A poor boy of unknown origins is rescued from poverty and taken in by the Earnshaw family where he develops an intense relationship with his young foster sister, Cathy. Based on the classic novel by Emily Bronte.
Mr. and Mrs. Bennet have five unmarried daughters, and Mrs. Bennet is especially eager to find suitable husbands for them. When the rich single gentlemen Mr. Bingley and Mr. Darcy come to ... See full summary »
Robert Z. Leonard
Carrie boards the train to Chicago with big ambitions. She gets a job stitching shoes and her sister's husband takes almost all of her pay for room and board. Then she injures a finger and ... See full summary »
The story of unfortunate lovers Heathcliff and Cathy who, despite a deep affection for one another, are forced by circumstance and prejudice to live their apart. Heathcliff and Cathy first meet as children when her father brings the abandoned boy to live with them. When the old man dies several years later Cathy's brother, now the master of the estate, turns Heathcliff out forcing him to live with the servants and working as a stable boy. The barrier of class comes between them and she eventually marries a rich neighbor, Mr. Edgar Linton, at which point Heathcliff disappears. He returns several years later, now a rich man but little can be done. Written by
The movie covers roughly the first 16 of the book's 34 chapters. See more »
Cathy's muff disappears when she turns around after entering the room. See more »
Hindley, why don't you hit yourself over the head with a hammer when you wake up every morning?
Well, if you do, you'll achieve virtually the same results as you do with a bottle of whiskey, with much less wear and tear on the kidneys.
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Opening credits prologue: On the barren Yorkshire moors in England, a hundred years ago, stood a house as bleak and desolate as the wastes around it. Only a stranger lost in a storm would have dared to knock at the door of Wuthering Heights. See more »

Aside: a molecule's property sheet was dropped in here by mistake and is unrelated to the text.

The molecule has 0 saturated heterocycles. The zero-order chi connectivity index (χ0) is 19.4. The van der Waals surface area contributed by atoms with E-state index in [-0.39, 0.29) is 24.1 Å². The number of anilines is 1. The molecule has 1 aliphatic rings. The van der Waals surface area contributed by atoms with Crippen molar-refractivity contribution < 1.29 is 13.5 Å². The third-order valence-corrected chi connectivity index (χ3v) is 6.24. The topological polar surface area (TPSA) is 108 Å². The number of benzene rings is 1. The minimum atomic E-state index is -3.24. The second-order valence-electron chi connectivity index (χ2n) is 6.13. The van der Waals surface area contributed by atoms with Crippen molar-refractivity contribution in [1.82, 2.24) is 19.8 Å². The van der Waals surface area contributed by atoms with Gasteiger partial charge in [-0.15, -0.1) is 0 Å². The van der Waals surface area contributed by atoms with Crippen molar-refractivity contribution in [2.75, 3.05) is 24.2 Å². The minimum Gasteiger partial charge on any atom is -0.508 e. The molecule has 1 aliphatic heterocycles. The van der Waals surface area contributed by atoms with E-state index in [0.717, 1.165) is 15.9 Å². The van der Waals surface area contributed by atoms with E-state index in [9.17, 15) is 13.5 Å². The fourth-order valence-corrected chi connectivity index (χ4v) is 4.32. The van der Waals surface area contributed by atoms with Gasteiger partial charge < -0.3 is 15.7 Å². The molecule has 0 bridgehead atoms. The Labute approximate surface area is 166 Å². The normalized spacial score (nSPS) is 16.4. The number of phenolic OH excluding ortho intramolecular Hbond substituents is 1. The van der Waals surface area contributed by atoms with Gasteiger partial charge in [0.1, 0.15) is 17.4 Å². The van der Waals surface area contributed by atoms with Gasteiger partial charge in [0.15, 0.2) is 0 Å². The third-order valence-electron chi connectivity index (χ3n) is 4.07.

"Wuthering Heights", based on the novel by Emily Bronte, gets a first rate treatment from its director, the genial William Wyler. The adaptation was done by Charles McArthur and Ben Hecht, two of the best writers working in the Hollywood of that era. The great cinematography by Gregg Toland makes it visually stunning. Alfred Newman's music score plays in the background, making this film a classic that will be cherished by movie lovers.
Some comments to this forum express their displeasure in the adaptation one sees on the screen. Most people forget what a task it must have been to get the essence of the Bronte novel in a cinematic form, something the adapters did with elegance and charm.
The cast that was assembled for "Wuthering Heights" is a dream come true. Presenting the young Merle Oberon in all her beauty makes one almost fall instantly in love with her. Ms. Oberon had a fantastic presence, which translated in probably her best work in films.
The dashingly handsome Laurence Olivier as Heathcliff, creates the right chemistry against Ms. Oberon's Cathy. Mr. Olivier was at the pinnacle of his career. He responds well to Mr. Wyler's direction. His Heathcliff shows a mean streak, but over all, Olivier gives an impressive performance.
David Niven is excellent as Edgar Linton, the man who wins Cathy's heart with his kindness. Flora Robson does also an outstanding job as Ellen, the housekeeper, who serves as the narrator. The young and beautiful Geraldine Fitzgerald makes a brilliant Isabella.
The rest of the players are equally wonderful, Donald Crisp, Hugh Willimas, Leo G. Carroll, Cecil Kellaway, made contributions to the movie.
Ultimately, this film is a love story doomed from the beginning. This tale of the passion between the lovers in the moors is a perfect way to lose oneself in the magic of the movies.
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